Guaidó, the opposition leader, began the day by tweeting, almost optimistically, about the mission at hand.
“Venezuela, the day has arrived in which we will take the step to enter humanitarian aid. From our borders, by land and sea, we will bring hope, food and medicines for the ones who need it the most,” he wrote. “We call everyone to go out massively to the streets in the whole country, to protest in peace at barracks, to urge the armed forces to let humanitarian aid in.”
Yet after an attack by the Venezuelan military near the Brazilian border that left two civilians dead and 11 wounded on Friday, fears mounted that the attempt to move aid into Venezuela could be marred by further violence. By Saturday morning, the Venezuelan government had temporarily closed three key border crossings with Colombia. Just before the 8 a.m. start time for the effort to try to break the blockade, a violent confrontation broke out on the Santander bridge in the western border town in Ureña — one of the crossings to Colombia ordered closed by the Maduro government.
About 200 people — a mixture of protesters seeking to bring in aid and Venezuelan workers with jobs on the Colombian side of the border — began throwing rocks at border guards, who responded with volleys of tear gas.
“They think they are the owners of Venezuela,” María Zambrano, a 46-year-old engineer who arrived in Ureña to join the aid effort, said of the guards. She said a cousin of hers with cancer cannot find medication for treatment. “But we are all united, and we will get this aid in. They won’t be able to shoot us all.”
In Venezuela, groups of volunteers and opposition leaders boarded early-morning buses, cars and motorbikes en route to the eastern Colombian border. In addition to vows of bringing in aid by sea and land — and via human chain if necessary — the opposition also planned large-scale rallies in cities nationwide to demand the admittance of international relief.
“I’m very concerned with the information we’ve received about paramilitary groups and other irregular groups already at the border with the intention to spread violence,” said opposition politician Nora Bracho. “We have no doubt that there will be violence, absolutely no doubt.”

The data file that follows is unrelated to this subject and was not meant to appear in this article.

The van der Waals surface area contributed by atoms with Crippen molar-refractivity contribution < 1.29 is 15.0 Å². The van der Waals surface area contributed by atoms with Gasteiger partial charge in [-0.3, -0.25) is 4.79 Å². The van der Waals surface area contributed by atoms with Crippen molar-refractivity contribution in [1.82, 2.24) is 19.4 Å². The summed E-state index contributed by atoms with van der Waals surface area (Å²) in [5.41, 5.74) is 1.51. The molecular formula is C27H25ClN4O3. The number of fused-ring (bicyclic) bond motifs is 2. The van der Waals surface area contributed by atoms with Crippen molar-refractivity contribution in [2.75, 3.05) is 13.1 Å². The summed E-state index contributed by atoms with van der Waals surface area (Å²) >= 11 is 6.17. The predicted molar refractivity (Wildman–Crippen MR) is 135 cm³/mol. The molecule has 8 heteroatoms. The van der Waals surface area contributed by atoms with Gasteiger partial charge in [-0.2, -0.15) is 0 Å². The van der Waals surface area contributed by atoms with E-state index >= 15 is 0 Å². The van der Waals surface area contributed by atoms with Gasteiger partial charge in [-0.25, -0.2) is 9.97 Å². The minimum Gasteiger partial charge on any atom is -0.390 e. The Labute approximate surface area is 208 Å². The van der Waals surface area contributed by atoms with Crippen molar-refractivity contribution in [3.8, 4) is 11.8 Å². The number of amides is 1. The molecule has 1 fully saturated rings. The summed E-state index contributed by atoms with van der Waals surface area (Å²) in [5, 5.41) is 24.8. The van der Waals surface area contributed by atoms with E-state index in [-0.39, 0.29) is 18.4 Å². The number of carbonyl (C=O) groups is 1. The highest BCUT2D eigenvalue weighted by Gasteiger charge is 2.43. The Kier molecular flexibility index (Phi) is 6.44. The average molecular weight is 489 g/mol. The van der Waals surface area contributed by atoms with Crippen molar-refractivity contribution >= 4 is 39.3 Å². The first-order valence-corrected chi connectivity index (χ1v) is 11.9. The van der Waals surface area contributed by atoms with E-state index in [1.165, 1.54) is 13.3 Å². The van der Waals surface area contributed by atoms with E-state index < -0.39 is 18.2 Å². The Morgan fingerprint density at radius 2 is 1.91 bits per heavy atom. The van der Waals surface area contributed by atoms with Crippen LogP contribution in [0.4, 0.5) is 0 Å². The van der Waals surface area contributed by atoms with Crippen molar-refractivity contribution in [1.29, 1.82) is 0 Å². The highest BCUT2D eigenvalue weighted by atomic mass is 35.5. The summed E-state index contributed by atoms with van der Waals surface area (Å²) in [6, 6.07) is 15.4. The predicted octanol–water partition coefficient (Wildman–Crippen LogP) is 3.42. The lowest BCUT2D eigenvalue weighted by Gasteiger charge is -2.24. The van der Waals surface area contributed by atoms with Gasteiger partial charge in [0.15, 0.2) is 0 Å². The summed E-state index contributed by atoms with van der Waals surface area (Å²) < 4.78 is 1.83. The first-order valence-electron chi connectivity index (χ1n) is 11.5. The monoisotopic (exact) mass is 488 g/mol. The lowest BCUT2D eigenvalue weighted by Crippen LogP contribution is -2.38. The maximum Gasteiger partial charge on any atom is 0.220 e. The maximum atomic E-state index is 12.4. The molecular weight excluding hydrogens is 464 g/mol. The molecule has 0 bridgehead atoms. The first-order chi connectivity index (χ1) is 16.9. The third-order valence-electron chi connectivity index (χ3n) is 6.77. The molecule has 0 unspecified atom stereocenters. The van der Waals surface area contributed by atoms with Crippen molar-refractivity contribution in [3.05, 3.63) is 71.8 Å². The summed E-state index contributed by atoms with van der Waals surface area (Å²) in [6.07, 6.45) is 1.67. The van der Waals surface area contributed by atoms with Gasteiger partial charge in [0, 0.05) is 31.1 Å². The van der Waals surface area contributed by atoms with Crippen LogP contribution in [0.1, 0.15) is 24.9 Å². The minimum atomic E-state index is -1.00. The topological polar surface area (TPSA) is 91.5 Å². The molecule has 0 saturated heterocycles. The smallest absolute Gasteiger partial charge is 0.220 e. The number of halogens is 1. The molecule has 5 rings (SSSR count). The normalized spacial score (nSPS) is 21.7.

In defiance of a ban against leaving the country, Guaidó made a secretive trip to Colombia on Friday to lead the aid effort and meet with regional leaders. He suggested the Venezuelan armed forces had helped him spirit across his nation’s western frontier.
But he was also running the risk of being barred from reentry or arrested upon return.
The attention on Saturday remained focused on the single-largest staging ground for aid in Cucuta.
Organizers in Cucuta had called for “every available Venezuelan” to turn up Saturday morning at 8 a.m. and await further orders.
Many began to awake before dawn on a rocky ground of a camp set up for them and began moving toward arranged meeting points to join the effort.
“We’re betting everything on this,” said Ricardo Justo, a 24-year-old salesman from Caracas who traveled 27 hours on a bus with a group of 30. “We’ll do whatever they tell us to.”
Air-raid sirens on bull horns awoke the camp at 5:20 a.m., rousing them for a day of action. Folk music began playing. Kleibysad Saab, a 47-year-old Venezuelan from the state of Carabobo, lead a crowd in chants of “freedom” before offering a prayer.
“No man can close the doors that God has opened,” she said. “Here we go!”
The crowd roared an amen.
In the western city of San Cristobal, about 150 people divided in four buses were stationed at one of the points where the opposition called yesterday for residents to gather to be taken to the border. But around 35 soldiers with shields and a convoy were blocking the way, telling them they had orders to only let cars pass.
Three drivers decided to order people to leave their buses because they heard vehicles were being impounded en route. About 110 people began to walk up a hill toward the border, hoping they would get a ride on the way. But they were quickly blocked by armed guards, and began shouting “let us pass, let us pass.” Within minutes they were allowed to.
“They know which is the right side,” said Julián Pozo, 54. “They are suffering too.”
Many marchers wore white shirts that read “freedom for Venezuela.”
“I want to free Venezuela from this yoke. The abuse has to end,” said Asdrúbal Castillo, a 65-year-old farmer. “This is a historical moment. It’s either now or never.”